We're told, too, that each of us should carry our own burdens, but that we should not be so preoccupied with self that we engage continuously in comparing and contrasting ourselves with others, though each should test his or her own actions.  Paul repeats this elsewhere (Rom 14:5-12), saying that in some matters "everyone should have reached conviction in his [or her] own mind," that one who does or does not do something "has the Lord in mind" in participating or abstaining and remembering that we are each accountable to our own Master, Jesus Christ.  In everything we do and are "we belong to the Lord."  Even our bodies are not our own.  Paul asks his readers to "Form your own judgment on what I say" about our spiritual privileges (I Cor 10:15).

A "Gay and Lesbian Ethic?"

Are we Christians called to develop a "gay and lesbian ethic?"  No.  We have biblical, theological, and practical reasons for resisting any effort at concocting a special "gay" or "lesbian" ethic.

Psychosocial research shows that there is no intrinsic difference between same-sex and other-sex orientations.  Our homosexuality, as we know from experience, is only one part of us.  There are as many homosexualities and heterosexualities as their are individuals living their own sexualities.  As with any other aspect of our lives, what we believe and value and see our way clear to pursue as Christians or as non-Christians will determine what we do with our sexuality.

In view of the fact that for us Christians, there is no male ethic and female ethic, no Jewish ethic and Greek ethic, no slave ethic and master ethic, there is likewise no gay ethic and straight ethic.  What holds for Christian men holds for Christian women.  What holds for straight Christian men and women holds for gay Christian men and women.  This unity, of course, doesn't necessitate uniformity, as is obvious from the Jerusalem Council.  But it should guard us against the setting up of a whole new set of moral standards for homosexuals as homosexuals or for lesbians as lesbians.  Paul writes that "there is no distinction," that "all alike have sinned," that "all are justified by God's free grace alone, through his act of liberation in the person of Christ Jesus." (Rom 3:22ff, NEB)  As Christians, we are all called to a common revolutionary lifestyle in Christ-like behavior.  Are we so busy sometimes trying to promote our gay social revolution or feminism's agenda or our own weak but pridefully self-preoccupied egos in repetitious impersonal genitalizing, for example, that we miss our basic task: the promoting of a revolutionary outworking of our common calling in Christ.  We are to get lost for Christ's sake!  It is in this that we may express Christ-like behavior.

The Ground and Goal of Christian Ethics.

What we do and don't do depends on who we are and who we aren't.  More precisely, how we behave and how we feel depends on what we believe.  This is true biblically, theologically, and psychologically, even if inward thought and outward behavior don't mesh.  Remember that stingy man in Proverbs who invites you to "Eat and drink" but "is always thinking about the cost," whose "heart is not with you." (23: 7 NIV)  His calculating niggardliness is there because he doesn't know what it is, himself, to receive.  He doesn't believe he has received or will continue to receive.  Therefore, he thinks he cannot afford to give freely.  To the writer of I John (4:19) it is clear that we can love others because God loved us first.  We can give because we have received.  The fact that we are loved already "casts out fear" so that we are free from excessively self-centered grasping and giving that is just as selfish.  We can get on with loving each other more wholeheartedly.  Knowing God's unqualified mercy, we can face even the most threatening "truths" about ourselves and others since the One who is both the Truth and Love stands over against any "truths" we may encounter.  That's why, in Ephesians 5:4, thanksgiving can replace the "coarse joking" and put-downs Paul eschews.  It's not a matter of three-letter words replacing four-letter words; it's a matter of trust in God replacing pride and a ridiculous self-confidence.  It is such gratitude, as Luther knew, that forms the basis for our ethical obligation.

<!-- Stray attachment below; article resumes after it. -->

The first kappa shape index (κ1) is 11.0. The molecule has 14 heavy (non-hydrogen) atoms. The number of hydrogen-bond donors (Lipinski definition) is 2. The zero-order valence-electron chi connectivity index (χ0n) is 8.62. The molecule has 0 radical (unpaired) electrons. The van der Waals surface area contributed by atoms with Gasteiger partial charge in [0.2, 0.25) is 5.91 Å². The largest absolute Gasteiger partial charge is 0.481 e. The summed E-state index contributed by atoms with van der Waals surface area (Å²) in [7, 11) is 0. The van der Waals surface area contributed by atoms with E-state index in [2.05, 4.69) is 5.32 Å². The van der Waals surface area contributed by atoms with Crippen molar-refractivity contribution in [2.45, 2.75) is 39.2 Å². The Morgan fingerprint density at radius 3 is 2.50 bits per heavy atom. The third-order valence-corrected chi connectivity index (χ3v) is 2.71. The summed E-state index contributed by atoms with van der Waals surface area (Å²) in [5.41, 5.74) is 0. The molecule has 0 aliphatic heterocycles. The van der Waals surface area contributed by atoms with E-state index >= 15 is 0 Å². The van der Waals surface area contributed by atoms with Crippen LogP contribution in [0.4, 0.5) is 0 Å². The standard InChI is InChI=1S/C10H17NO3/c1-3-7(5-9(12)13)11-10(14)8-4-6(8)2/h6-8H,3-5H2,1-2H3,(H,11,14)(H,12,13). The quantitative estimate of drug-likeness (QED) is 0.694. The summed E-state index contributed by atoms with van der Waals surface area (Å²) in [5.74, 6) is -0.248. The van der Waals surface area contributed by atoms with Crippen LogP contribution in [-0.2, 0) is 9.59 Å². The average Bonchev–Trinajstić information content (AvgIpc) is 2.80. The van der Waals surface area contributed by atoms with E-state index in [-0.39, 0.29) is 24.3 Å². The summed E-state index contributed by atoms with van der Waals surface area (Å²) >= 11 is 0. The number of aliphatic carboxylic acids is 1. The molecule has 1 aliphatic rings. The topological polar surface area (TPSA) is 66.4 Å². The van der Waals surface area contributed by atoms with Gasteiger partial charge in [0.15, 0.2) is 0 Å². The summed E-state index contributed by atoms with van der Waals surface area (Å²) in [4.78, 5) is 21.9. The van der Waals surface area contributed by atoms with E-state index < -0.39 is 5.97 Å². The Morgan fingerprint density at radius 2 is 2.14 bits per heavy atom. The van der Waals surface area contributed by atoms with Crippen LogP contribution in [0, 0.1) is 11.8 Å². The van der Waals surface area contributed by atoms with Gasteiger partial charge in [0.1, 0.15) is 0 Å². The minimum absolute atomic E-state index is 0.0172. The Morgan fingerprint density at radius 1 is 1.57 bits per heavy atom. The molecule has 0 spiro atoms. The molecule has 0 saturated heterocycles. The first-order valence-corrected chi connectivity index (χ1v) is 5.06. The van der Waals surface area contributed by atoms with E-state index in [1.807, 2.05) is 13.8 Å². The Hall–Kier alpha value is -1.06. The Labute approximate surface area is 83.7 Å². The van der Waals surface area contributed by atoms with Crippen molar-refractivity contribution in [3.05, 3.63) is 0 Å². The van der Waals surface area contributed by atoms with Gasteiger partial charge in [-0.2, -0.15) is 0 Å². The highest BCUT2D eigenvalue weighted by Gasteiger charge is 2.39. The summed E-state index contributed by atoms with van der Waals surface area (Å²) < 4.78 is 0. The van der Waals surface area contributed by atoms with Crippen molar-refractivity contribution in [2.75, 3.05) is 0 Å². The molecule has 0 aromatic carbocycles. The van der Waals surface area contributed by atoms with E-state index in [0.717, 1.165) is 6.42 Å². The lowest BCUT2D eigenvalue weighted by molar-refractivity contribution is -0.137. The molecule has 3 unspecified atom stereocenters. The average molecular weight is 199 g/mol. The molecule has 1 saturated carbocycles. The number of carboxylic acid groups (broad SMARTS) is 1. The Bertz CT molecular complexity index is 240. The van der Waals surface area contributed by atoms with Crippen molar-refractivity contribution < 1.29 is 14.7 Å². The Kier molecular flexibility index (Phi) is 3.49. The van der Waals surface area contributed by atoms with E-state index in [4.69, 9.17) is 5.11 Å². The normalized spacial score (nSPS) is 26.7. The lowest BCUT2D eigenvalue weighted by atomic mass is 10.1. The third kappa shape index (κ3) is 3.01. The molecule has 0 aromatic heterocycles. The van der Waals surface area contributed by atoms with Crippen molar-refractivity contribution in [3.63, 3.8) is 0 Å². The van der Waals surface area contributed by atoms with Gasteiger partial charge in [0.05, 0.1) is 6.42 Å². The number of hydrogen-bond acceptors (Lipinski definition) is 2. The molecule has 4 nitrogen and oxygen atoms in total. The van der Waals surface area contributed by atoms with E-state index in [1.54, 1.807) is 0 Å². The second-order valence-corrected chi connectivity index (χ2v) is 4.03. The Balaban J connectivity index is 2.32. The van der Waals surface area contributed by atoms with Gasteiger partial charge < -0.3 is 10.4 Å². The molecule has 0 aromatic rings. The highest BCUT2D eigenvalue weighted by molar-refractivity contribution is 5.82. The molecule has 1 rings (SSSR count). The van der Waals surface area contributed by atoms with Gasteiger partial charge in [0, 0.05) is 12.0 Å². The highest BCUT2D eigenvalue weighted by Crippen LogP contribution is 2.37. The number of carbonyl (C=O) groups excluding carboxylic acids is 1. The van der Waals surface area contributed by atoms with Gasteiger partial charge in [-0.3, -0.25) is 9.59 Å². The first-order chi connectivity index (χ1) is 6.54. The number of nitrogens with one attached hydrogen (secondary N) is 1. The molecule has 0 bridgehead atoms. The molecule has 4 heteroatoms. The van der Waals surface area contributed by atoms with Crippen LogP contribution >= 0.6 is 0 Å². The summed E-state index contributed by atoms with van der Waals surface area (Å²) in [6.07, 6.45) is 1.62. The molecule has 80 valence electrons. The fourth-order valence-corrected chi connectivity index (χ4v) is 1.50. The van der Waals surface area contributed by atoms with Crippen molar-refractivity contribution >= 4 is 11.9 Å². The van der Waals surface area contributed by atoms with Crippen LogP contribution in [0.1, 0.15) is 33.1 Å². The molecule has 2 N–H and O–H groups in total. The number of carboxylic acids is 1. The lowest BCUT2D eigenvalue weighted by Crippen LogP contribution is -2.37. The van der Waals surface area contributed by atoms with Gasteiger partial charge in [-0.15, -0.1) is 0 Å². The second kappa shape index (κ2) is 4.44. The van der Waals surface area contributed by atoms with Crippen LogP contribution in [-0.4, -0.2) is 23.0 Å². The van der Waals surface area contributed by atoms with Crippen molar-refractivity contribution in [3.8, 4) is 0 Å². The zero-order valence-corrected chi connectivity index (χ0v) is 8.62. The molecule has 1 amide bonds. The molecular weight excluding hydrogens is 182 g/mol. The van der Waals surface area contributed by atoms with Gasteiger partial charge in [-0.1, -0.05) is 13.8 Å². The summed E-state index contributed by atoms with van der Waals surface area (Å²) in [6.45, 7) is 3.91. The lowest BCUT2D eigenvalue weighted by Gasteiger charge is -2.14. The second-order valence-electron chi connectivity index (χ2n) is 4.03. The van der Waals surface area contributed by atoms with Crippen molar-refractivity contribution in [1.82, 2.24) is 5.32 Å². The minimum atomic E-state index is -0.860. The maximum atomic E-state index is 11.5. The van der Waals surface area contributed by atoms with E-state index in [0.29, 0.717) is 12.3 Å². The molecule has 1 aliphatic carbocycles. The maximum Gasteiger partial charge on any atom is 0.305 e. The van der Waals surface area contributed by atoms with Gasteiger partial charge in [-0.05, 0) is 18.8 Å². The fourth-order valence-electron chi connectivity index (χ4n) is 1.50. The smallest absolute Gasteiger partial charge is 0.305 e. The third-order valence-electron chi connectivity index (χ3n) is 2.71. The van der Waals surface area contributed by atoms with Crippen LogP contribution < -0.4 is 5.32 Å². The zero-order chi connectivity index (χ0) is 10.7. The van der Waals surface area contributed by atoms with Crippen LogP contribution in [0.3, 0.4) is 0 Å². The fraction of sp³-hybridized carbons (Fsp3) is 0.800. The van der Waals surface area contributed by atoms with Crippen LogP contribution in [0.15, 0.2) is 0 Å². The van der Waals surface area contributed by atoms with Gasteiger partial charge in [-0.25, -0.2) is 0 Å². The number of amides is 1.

Old Testament commandments rest with the nature of reality as it really is, i.e., "I am the God who rescued you out of Egypt.  Therefore: these are your obligations."  The specific laws are inseparable from the Preamble of this Treaty.  The New Testament commandment to love rests with the New Testament reality of God's eschatological act in the perfect life, the cross, and the empty tomb of Jesus Christ.  "Therefore," the writer of I Peter (1:13-16) says, "prepare your minds for action; be self-controlled; set your hope fully on the grace to be given you when Jesus Christ is revealed.  As obedient children, do not conform to the evil desires you had when you lived in ignorance.  But just as the One who called you is holy, so be holy in all you do; for it is written: 'Be holy, because I am holy."'